Faith groups unite to set standards of care for disaster survivors.
Chaplains (Personal narratives)
Disaster victims (Psychological aspects)
Disaster victims (Care and treatment)
Spiritual healing (Methods)
|Author:||Fair, David J.|
|Publication:||Name: Annals of the American Psychotherapy Association Publisher: American Psychotherapy Association Audience: Academic; Professional Format: Magazine/Journal Subject: Psychology and mental health Copyright: COPYRIGHT 2009 American Psychotherapy Association ISSN: 1535-4075|
|Issue:||Date: Winter, 2009 Source Volume: 12 Source Issue: 4|
|Topic:||Event Code: 360 Services information|
|Geographic:||Geographic Scope: United States Geographic Code: 1USA United States|
As a law enforcement chaplain, I recently attended the International Conference of Police Chaplains (ICPC) Annual Training Seminar. Part of the week's events and training included various committee meetings. I serve on the ICPC Disaster Response Committee (DRC), which is responsible for making recommendations to the organization's board of directors and setting policy, protocols, and requirements for chaplains to become eligible to deploy to a disaster. During the meeting, DRC Chair George Abrams told the group about recent work done by the National Volunteer Organizations Active in Disasters (NVOAD).
NVOAD and more than 20 faith-based and relief groups in the United States came together this year to set minimum standards of care that define how to minister emotionally and spiritually to people in times of disaster. The committee was comprised of Catholics, Scientologists, Protestants, Evangelicals, Buddhists, and Jews who developed a 10-point document named the "Spiritual Care Points of Consensus." The recommendations draw heavily from the NVOAD publication Light Our Way. The Emotional and Spiritual Care Committee published Light Our Way to inform, encourage, and affirm those who respond to disasters and to encourage standards that would assure those affected by disaster receive appropriate and respectful spiritual care services. The 10 points of consensus are:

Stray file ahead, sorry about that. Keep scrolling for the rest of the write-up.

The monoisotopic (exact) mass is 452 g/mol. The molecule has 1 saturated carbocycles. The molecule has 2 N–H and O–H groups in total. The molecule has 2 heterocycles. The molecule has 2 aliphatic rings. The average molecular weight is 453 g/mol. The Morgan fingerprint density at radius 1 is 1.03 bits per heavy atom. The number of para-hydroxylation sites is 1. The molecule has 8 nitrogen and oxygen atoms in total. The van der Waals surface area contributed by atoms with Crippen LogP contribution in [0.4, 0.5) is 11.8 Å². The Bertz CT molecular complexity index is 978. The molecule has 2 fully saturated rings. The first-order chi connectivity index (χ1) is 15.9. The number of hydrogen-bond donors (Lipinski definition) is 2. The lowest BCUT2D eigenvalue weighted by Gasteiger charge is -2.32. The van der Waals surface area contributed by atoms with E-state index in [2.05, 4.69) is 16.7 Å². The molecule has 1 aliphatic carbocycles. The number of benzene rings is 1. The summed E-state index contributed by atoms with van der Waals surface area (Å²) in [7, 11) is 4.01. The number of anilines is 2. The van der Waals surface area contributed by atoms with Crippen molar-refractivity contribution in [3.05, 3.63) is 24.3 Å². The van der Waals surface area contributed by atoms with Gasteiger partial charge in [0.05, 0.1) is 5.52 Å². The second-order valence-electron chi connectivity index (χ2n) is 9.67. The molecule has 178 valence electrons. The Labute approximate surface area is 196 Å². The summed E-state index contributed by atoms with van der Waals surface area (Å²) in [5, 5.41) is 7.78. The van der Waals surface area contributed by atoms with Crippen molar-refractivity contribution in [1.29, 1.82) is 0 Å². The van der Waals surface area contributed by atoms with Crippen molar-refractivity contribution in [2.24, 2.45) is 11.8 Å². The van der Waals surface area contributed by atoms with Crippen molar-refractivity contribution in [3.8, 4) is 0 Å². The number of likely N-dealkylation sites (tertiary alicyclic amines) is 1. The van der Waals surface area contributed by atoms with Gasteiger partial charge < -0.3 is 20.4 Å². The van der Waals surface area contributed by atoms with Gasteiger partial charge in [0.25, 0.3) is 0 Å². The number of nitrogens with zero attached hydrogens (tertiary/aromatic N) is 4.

1. Basic concepts of disaster spiritual care
Spirituality is an essential part of humanity. Disaster disrupts a person's spiritual life. Therefore, every person can benefit for spiritual care in times of disaster.
2. Types of disaster spiritual care
Spiritual care in disaster includes many kinds of caring gestures. Spiritual care providers are from diverse backgrounds and adherence to common standards and principles in spiritual care ensures service is delivered appropriately.
3. Local community resources
As an integral part of the pre-disaster community, local spiritual care providers and communities of faith are the primary resources for post-disaster spiritual care. Because local providers are uniquely equipped to provide this care, outside providers entering the local disaster support but do not substitute for local efforts.
4. Disaster emotional care and its relationship to disaster spiritual care
Spiritual care providers partner with mental health professionals in caring for those in disaster. The two disciplines share some similarities but are distinct healing modalities. Spiritual care providers can be an important asset in referring individuals to mental health professionals, and vice versa.
5. Disaster spiritual care in response and recovery
Spiritual care has an important role in all phases of a disaster, including short-term response to long-term recovery. Assessing and providing for the spiritual care of individuals, families, and communities can kindle the important capacities of hope and resilience.
6. Disaster emotional and spiritual care for the caregiver
Providing spiritual care in a disaster can be overwhelming. Caring for others can lead to compassion fatigue; therefore, understanding the importance of self-care is essential for spiritual care providers. Agencies have the responsibility of modeling healthy work and life habits. Post-disaster spiritual and emotional care for providers is essential.
7. Planning, preparedness, training, and mitigation as spiritual care components
Faith community leaders have an important role in planning and mitigation efforts. By preparing their congregations for disaster, they contribute toward building resilient communities. Training for the role of spiritual care provider is important before a disaster strikes.